“Hyperconverged” infrastructure player Nutanix Inc. will announce early Tuesday that it’s teaming up with IBM Corp. in a partnership that will see its all-in-one data center appliances run on hardware powered by IBM Power Systems chips.
The systems will be the first from Nutanix that don’t rely on Intel Corp.-powered servers. Nutanix made its name pioneering the concept of hyperconverged infrastructure with data center hardware that bundles compute, storage and networking into a single package managed by its own software. Hyperconverged infrastructure saves on space and power in the data center while also speeding things up, providing much greater efficiency.
The company already offers its software on a range of Intel-powered servers from Cisco Systems Inc., Dell Technologies Inc., Lenovo Group Ltd. and Super Micro Computer Inc. But with Nutanix running on IBM’s Power chips, the companies say, the infrastructure is particularly well-suited for more advanced cognitive workloads such as machine learning.
“With this partnership, IBM customers of Power-based systems will be able to realize a public cloud-like experience with their on premise infrastructure,” Dheeraj Pandey, chief executive officer at Nutanix, said in a statement. “With the planned design, Enterprise customers will be able to run any mission critical workload, at any scale, with world-class virtualization and automation capabilities built into a scale out fabric leveraging IBM’s server technology.”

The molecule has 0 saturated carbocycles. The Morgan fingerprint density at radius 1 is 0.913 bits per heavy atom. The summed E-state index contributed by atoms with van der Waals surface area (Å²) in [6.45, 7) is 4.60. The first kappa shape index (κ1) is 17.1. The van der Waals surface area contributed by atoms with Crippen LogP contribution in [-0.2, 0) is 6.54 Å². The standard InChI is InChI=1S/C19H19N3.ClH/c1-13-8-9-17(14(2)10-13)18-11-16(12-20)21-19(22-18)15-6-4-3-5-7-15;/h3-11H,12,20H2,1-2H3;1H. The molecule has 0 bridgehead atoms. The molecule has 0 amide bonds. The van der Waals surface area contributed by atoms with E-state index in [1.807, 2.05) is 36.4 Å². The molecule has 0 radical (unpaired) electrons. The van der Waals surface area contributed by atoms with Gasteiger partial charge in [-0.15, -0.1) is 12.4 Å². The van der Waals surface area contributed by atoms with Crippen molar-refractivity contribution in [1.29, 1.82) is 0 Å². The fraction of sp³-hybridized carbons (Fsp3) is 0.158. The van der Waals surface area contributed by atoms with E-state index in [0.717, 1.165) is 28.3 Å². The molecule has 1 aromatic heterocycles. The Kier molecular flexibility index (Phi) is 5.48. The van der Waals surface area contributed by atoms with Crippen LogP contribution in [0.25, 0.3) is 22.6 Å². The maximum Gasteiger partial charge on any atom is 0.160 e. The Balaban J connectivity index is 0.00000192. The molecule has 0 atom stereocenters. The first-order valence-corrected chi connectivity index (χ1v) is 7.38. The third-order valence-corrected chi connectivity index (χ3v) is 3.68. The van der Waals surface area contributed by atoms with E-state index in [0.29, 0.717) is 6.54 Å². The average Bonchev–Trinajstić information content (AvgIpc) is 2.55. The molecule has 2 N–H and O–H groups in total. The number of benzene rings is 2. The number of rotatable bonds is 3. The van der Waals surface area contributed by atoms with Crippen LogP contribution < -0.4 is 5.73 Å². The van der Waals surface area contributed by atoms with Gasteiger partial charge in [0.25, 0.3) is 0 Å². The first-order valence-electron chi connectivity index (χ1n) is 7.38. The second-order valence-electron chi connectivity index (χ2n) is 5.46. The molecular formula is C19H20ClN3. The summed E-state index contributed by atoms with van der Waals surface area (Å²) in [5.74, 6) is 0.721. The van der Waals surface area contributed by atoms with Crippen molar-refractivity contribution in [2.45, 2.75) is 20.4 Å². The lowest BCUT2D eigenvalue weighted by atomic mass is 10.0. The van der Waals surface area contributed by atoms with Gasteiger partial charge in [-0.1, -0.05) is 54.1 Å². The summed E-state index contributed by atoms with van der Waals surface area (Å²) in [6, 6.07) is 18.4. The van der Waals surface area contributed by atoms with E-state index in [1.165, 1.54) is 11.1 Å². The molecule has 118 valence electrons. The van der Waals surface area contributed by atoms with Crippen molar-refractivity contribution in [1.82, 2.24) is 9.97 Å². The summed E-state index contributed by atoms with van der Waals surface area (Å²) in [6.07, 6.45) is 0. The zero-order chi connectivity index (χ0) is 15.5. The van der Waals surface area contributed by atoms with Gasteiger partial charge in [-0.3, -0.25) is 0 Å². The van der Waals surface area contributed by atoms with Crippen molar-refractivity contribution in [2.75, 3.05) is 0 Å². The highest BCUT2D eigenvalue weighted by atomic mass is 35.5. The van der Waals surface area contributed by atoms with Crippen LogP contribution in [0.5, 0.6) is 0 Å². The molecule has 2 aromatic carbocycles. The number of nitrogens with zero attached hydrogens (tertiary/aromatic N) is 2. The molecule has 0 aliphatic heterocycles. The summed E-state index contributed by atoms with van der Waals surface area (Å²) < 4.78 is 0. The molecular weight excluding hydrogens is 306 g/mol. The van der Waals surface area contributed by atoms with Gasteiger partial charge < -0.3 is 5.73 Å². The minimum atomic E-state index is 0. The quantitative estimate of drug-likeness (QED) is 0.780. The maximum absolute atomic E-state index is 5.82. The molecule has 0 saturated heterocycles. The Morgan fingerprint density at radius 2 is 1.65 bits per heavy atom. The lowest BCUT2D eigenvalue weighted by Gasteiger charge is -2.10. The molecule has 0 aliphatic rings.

The partnership could prove useful for IBM, as its Power Systems are often so tightly coupled with customer’s core business applications that they don’t offer the same elasticity as public clouds, nor the same pay-as-you-go pricing models, and developers can’t access cloud-native tools. With Nutanix that suddenly becomes possible, and may help ensure that some IBM Power customers won’t be tempted to move to another platform.
Nutanix also benefits from the deal because it comes at a time when its competitors are gearing up their own efforts. Hewlett Packard Enterprise Co. recently bought SimpliVity Inc. and Dell’s merger with EMC is complete, so Nutanix suddenly faces a big challenge to its hyperconverged dominance. The company also performed poorly in its most recent quarter, disappointing shareholders with a weaker-than-expected outlook. In addition, Nutanix hasn’t made much inroads with core applications inside big enterprises, which is something this new alliance offers.
For IBM, it finally has a way for Power users to adopt cloud-like computing models, while Nutanix will finally be able to talk to larger enterprises about their core applications, which should be music to the ears of its investors.